Talk:Endogenous growth theory
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|WikiProject Economics||(Rated Start-class, Mid-importance)|
The article is close to useless, because there is no clear definition of y and k, nor of the functions. I have tried to fix it.
This should be elaborated upon. Most endogenous growth theories DO predict non-convergence although I guess some folks may feel that they don't do this in a satisfactory way. The article also states something along the lines of "it is generally felt" which is wishy washy and needs some citations.radek 05:12, 24 January 2007 (UTC)
Article needs to be corrected. In Solow's model ('old growth theory') the proportion of savings will have no effect on the warranted (long-term) growth rate. According to Solw, technological change, given exogenously, is the only factor that can increase the warranted rate.
Fair use rationale for Image:Pyat rublei 1997.jpg
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BetacommandBot 11:26, 6 July 2007 (UTC)
This article needs to rewritten. It reads like it was created by an under-graduate with only minimal knowledge of the subject. If anyone wants to help out contact me on my talk page or here. MartinDK 17:04, 14 July 2007 (UTC)
I also agree that this page needs to be re-written - but could you please make the explanation a little more "accessible" to the layman?
Statement about recent growth theory 
The article contains this statement:
The main implication of recent growth theory is that policies which embrace openness, competition, change and innovation will promote growth. Conversely, policies which have the effect of restricting or slowing change by protecting or favouring particular industries or firms are likely over time to slow growth to the disadvantage of the community.
This is very contentious. In fact in development economics there is a strong train of thought that policies to encourage LDCs to "embrace openness, competition, change and innovation" is in fact a policy that acts (intentionally or not) to inhibit their development to the advantage of more developed countries.
See http://www.paecon.net/PAEtexts/Chang1.htm and the book "Putting Development First: The Importance of Policy Space in the WTO and IFIs" edited by Kevin P. Gallagher http://www.bu.edu/ir/faculty/gallagher.html Worik (talk) 20:38, 15 February 2009 (UTC)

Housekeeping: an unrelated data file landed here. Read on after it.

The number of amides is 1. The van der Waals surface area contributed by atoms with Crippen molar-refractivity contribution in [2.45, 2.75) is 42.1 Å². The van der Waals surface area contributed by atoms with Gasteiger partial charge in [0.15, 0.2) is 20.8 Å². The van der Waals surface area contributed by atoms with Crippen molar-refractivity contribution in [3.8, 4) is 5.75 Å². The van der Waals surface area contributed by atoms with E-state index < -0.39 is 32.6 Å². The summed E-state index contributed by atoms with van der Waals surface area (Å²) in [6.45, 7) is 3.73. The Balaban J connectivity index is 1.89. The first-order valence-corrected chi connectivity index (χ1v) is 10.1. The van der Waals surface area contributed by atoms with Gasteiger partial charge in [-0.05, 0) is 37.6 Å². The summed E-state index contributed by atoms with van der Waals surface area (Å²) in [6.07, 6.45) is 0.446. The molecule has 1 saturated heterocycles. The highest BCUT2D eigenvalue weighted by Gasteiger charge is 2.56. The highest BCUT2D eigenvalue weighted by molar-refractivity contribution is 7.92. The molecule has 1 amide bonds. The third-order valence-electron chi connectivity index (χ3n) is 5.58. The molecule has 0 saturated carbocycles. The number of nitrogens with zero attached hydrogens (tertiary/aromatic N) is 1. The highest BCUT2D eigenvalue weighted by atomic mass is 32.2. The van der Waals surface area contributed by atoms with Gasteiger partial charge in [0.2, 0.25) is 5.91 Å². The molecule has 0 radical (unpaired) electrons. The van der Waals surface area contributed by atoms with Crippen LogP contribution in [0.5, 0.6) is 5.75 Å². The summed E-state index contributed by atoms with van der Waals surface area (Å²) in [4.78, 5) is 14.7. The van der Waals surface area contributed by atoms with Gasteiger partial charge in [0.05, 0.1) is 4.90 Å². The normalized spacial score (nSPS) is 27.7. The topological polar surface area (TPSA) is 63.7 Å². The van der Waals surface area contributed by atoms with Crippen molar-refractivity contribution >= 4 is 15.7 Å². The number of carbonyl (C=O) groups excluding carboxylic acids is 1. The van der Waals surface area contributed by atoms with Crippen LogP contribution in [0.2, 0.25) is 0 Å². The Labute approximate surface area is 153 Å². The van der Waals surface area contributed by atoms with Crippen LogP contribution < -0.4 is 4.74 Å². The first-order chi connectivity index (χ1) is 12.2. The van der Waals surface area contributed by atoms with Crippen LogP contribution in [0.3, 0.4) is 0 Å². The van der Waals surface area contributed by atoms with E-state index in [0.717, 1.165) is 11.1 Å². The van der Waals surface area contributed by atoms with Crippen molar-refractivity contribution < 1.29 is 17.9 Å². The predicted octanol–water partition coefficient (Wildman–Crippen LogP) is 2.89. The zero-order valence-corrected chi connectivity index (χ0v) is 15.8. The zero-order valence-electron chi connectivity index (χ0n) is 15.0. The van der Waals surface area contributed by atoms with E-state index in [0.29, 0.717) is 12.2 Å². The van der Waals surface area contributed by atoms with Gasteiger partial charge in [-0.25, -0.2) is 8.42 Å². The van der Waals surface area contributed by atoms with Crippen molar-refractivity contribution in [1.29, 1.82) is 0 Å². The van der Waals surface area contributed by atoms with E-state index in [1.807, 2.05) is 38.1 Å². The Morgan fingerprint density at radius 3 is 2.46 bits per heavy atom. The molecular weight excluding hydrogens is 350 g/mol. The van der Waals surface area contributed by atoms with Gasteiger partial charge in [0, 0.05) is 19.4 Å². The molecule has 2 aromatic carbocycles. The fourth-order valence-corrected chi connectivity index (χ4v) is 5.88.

Look out for possible copyright violations in this article
This article has been found to be edited by students of the Wikipedia:India Education Program project as part of their (still ongoing) course-work. Unfortunately, many of the edits in this program so far have been identified as plain copy-jobs from books and online resources and therefore had to be reverted. See the India Education Program talk page for details. In order to maintain the WP standards and policies, let's all have a careful eye on this and other related articles to ensure that no material violating copyrights remains in here. --Matthiaspaul (talk) 12:25, 1 November 2011 (UTC)
+ Look out for possible missing bits?
This para >
The initial research was based on the work of Kenneth Arrow (1962), Hirofumi Uzawa (1965), and Miguel Sidrauski (1967). Paul Romer (1986), Lucas (1988), and Rebelo (1991) omitted technological change. Instead, growth in these models was due to indefinite investment in human capital which had spillover effect on economy and reduces the diminishing return to capital accumulation.
> Missing name between  ? > Missing start of sentence, after  ?
- @Avaiki: The sentence makes sense, so perhaps no part of it is missing.  could be two refs for the same name? Jonpatterns (talk) 19:27, 2 June 2015 (UTC)
There is an draft article Draft:Romer_Model. Should this draft be fleshed out into its own article and released into main name space, or would it be better to merge contents into this article, or none of the above?Jonpatterns (talk) 19:27, 2 June 2015 (UTC)